City, as Pep Guardiola was keen to point out post-match, had enjoyed a fine 10-minute spell early on and had been by far the more authoritative of the two teams after the interval. The first six minutes of the second period had seen Fernandinho, on the turn, skying a volley over the bar and Vincent Kompany, on his first league start since November, looping a header on to the woodwork. Suddenly Leroy Sané and Agüero were menacing, Kevin De Bruyne more adventurous with his passes, and Silva threatening to orchestrate a revival as if these pedigree players had been reminded of their lofty reputations.

Yet the visitors’ increased threat actually coaxed the best from the home side. David Luiz roused himself, conjuring arguably his best performance of a fine campaign, while Gary Cahill and César Azpilicueta blocked, tackled and forced away everything flung at them. That familiar trio had actually been disrupted from the start, the Spaniard thrust into a role at right wing-back in Victor Moses’ absence, but Kurt Zouma’s toils against Sané had been relieved by his withdrawal at the break. This team sought safety in familiarity thereafter. “We had a better balance and defended very well,” said Conte through a whisper, his throat raw from the evening’s instruction and exhaustion setting in.

It was the kind of defiant scrap the Italian would have relished in his playing days, his current charges heaving themselves to stifle City’s revival. Hazard, a match-winner with his two goals, conceded it was not always “beautiful” to behold but having experienced such a rare and untimely loss on Saturday, this was solely about recovery. His first-half rewards, the opener benefiting from a flick off Kompany’s head and Willy Caballero’s weak attempt to block with his right hand, would claim the points.

Chelsea’s second, plucked 10 minutes from the interval, stemmed from a penalty awarded for Fernandinho’s trip on Pedro, with Cesc Fàbregas’ slide-rule pass in the build-up a thing of beauty. Caballero had at least redeemed himself to a certain extent by blocking Hazard’s penalty, but the Belgian slid in the rebound while the goalkeeper was still prone on the turf. No one can match the 10 goals the winger has scored in this arena this term. “It was a big win,” he added. “We can do better than the way we played but after a defeat, it’s good to come back. Our target is clear.”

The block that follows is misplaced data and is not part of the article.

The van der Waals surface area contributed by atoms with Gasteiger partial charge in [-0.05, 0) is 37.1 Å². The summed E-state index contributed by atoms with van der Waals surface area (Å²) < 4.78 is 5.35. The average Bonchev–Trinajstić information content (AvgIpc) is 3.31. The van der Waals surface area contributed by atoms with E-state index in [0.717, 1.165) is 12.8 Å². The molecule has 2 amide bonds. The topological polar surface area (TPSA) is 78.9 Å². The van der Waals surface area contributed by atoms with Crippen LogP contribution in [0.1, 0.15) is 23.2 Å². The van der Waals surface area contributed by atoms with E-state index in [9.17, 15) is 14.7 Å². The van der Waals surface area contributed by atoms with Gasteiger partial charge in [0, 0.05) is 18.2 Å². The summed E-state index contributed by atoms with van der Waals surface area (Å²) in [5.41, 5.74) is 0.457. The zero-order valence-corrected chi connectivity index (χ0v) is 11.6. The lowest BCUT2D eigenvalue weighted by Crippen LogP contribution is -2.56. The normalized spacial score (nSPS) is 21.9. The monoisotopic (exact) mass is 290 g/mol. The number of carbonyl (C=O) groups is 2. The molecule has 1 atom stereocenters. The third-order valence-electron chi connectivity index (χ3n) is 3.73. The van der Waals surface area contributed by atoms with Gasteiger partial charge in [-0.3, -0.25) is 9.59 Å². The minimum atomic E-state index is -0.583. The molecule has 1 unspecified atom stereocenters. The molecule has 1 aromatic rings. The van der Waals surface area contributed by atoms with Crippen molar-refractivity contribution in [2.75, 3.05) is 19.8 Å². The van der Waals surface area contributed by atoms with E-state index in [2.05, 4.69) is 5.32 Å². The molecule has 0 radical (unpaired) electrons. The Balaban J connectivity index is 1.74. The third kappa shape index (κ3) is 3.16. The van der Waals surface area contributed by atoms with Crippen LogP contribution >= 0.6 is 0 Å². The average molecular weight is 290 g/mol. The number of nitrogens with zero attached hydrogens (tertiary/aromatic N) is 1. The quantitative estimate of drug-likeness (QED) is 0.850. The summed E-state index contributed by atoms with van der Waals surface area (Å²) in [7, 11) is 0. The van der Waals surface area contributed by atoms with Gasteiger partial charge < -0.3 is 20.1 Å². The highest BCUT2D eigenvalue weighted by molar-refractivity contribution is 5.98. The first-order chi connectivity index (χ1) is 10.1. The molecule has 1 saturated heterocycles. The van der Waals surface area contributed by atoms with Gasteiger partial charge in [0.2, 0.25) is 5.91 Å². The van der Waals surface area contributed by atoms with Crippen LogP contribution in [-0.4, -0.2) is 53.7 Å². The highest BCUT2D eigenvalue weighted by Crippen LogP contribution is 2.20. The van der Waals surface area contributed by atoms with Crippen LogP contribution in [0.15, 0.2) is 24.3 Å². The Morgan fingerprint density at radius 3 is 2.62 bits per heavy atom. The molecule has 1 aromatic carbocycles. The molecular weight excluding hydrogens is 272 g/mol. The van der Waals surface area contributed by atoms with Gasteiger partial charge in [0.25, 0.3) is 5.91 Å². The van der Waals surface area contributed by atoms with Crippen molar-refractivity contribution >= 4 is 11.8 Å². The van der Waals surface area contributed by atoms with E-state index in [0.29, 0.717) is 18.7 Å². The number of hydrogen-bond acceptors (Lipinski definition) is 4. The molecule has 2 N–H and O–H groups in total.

So is that of City. For all the exquisite nature of so much of their attacking play, and the periods of dominance they have enjoyed in both fixtures against the champions elect, Guardiola’s team lost both and are 14 points adrift, with qualification for the top four now their priority. The manager, while satisfied his team had performed “1,000 miles better” than in their draw with Arsenal on Sunday, put their failures in the head-to-head down to Chelsea being “better than us in the boxes”. He will address those issues in the summer and City will come back stronger. Just as Chelsea did here after their weekend blip. The title is edging ever closer.

Chelsea:  Courtois Zouma Matic 45’ Cahill Luiz Moreira Marinho Azpilicueta Alonso Kanté Fàbregas Borges Da Silva 81’ Hazard Loftus-Cheek 90’ Rodríguez Ledesma Da Silva Costa
Unused subs: Batshuayi, Terry, Aké, Begovic

Manchester City: Caballero Stones Clichy Kompany Navas De Bruyne Sterling 79’ Sané Agudo Durán 85’ Silva Luiz Rosa Delph Agüero    Unused subs: Touré, Zabaleta, Bravo, Kolarov, Reges

 Referee: M. Dean; • Attendance: 41528

Arsenal 2 Manchester City 2       City Stumble at the Double
Sunday 2nd April 2017 : Peter Pollitt for GYKO at the Emirates Stadium

Arsenal end a miserable run by finally showing some character, but this odd 2-2 draw at the Emirates still mostly showed why both these teams and managers have underachieved this season. Just look at the runs of forms this result tops off.

Arsenal still haven’t won in the league since early February, Manchester City since early March. That Arsene Wenger has endured a much more trying time probably means he will be the much happier manager and, far from this becoming the season-defining Arsenal defeat that many had anticipated, it instead pretty much defined City’s campaign: an impressively fast start, an odd and almost incomprehensible drop-off, an inability to take chances and then just an odd underwhelming sense of dissatisfaction with it; as if they should have done much more.